The End of an Era
One of the most remarkable and influential careers in Israeli Torah chinuch came to an end last month with the retirement of Rabbi Nosson Bar-Chaim as head of the beis medrash at Machon Lev after 41 years. Rabbi Bar-Chaim led the beis medrash from the first day that Machon Lev opened its doors.
During that period of time, he had a profound impact on over 2,500 talmidim. At Rabbi Bar-Chaim's retirement ceremony, the capacious beis medrash at Machon Lev's Givat Mordechai campus was packed with former talmidim, many of them already grandfathers themselves. They came in kippot serugot, black kippot and hats (though few came from chareidi backgrounds), and IDF uniforms. They mixed freely with one another, brought together by their common memories of how their lives changed in that the beis medrash of Machon Lev and their devotion to the man to whom they attribute much of what they are today.
I'm distantly related by marriage to one of Rabbi Bar-Chaim's closest talmidim. He works for one of Israel's leading hi-tech companies, and he has written at least ten sifrei mussar on the life of a ben Torah, which are disseminated in almost all the mainstream yeshivos. Yet his formal advanced learning was entirely in the beis medrash of Rabbi Bar-Chaim. Rabbi Chaim Michoel Gutterman, the director of SHUVU since its founding 25 years ago, has continued in a weekly shiur with Rabbi Bar-Chaim's since graduating Machon Lev and will soon be joining his morning beis medrash for working men.
One of the speakers at the ceremony was General Yaakov Cohen, the director of Israel's space program. Another senior IDF officer in Israel's rocket program, who learns every morning before the neitz minyan and has twelve children, wanted to speak, but time ran out. Also at the ceremony was a former Ponevezh talmid whom Rav Schach, zt"l, sent to Rabbi Bar-Chaim. He is today in charge of the computer department for Israel's missiles and a rav.
If there has been one complaint from employers about graduates of Machon Lev, it is that they do not sufficiently succumb to the hi-tech culture because they are too meticulous about their times for Torah learning.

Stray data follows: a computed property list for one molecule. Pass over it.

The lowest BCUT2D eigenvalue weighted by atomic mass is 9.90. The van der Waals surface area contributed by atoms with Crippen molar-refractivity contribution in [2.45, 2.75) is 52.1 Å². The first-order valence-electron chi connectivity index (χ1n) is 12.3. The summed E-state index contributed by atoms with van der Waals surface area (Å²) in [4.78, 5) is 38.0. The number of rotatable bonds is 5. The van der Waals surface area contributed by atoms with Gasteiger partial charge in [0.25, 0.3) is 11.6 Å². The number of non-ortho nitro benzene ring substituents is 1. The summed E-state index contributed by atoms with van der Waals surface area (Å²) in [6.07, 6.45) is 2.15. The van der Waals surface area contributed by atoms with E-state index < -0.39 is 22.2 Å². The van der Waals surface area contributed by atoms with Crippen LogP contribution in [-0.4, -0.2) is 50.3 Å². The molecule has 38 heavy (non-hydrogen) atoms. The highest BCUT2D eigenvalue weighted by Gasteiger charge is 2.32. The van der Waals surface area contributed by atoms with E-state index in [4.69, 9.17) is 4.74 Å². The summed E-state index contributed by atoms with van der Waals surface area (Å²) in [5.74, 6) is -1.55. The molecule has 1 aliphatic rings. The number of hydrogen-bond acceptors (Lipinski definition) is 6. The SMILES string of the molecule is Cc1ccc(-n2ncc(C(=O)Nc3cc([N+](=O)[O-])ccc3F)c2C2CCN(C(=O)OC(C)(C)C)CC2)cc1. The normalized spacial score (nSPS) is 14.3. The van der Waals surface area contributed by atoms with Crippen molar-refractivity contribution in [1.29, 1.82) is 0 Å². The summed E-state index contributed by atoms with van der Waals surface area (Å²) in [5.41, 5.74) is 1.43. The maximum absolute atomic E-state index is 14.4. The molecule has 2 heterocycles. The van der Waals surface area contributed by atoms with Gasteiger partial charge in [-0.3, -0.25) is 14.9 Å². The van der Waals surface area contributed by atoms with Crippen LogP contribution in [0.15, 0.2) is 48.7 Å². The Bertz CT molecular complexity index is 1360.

Professor Zev Lev, the founder of the institution that today bears his name, once described the institution that he hoped to build as one in which the Torah learning would be at the level of Chevron or Ponevezh and the physics at the level of Yale or Cambridge. (Professor Lev himself learned in Gateshead Yeshiva and was a world-renowned expert in the field of fiber optics.)
Machon Lev was not based on a philosophy of Torah plus anything else. All was Torah, both the beis medrash, in which every talmid spent at least half his day, and the classroom, where they studied the niflaos haBoreh and received the training necessary to earn a respectable livelihood.
Professor Lev had a very close relationship with Rabbi Yaakov Kamenetsky from the time he was interned as an enemy alien in Canada during the Second World War and Reb Yaakov was a rav in Toronto. Reb Yaakov wrote a letter of approval for Machon Lev, but placed several conditions on his approval, all of which Professor Lev treated in his lifetime as psak din. One was that the rebbeim in the beis medrash should have equal status with the academic staff – e.g., with respect to tenure, salary, and membership in the academic Senate. He also told Professor Lev that the rebbeim should not only be talmidei chachamim but ba'alei middos.That condition too was fulfilled. Over the past 41 years, there has never been the hint of machlokes in the beis medrash, even though the rebbeim came from diverse backgrounds.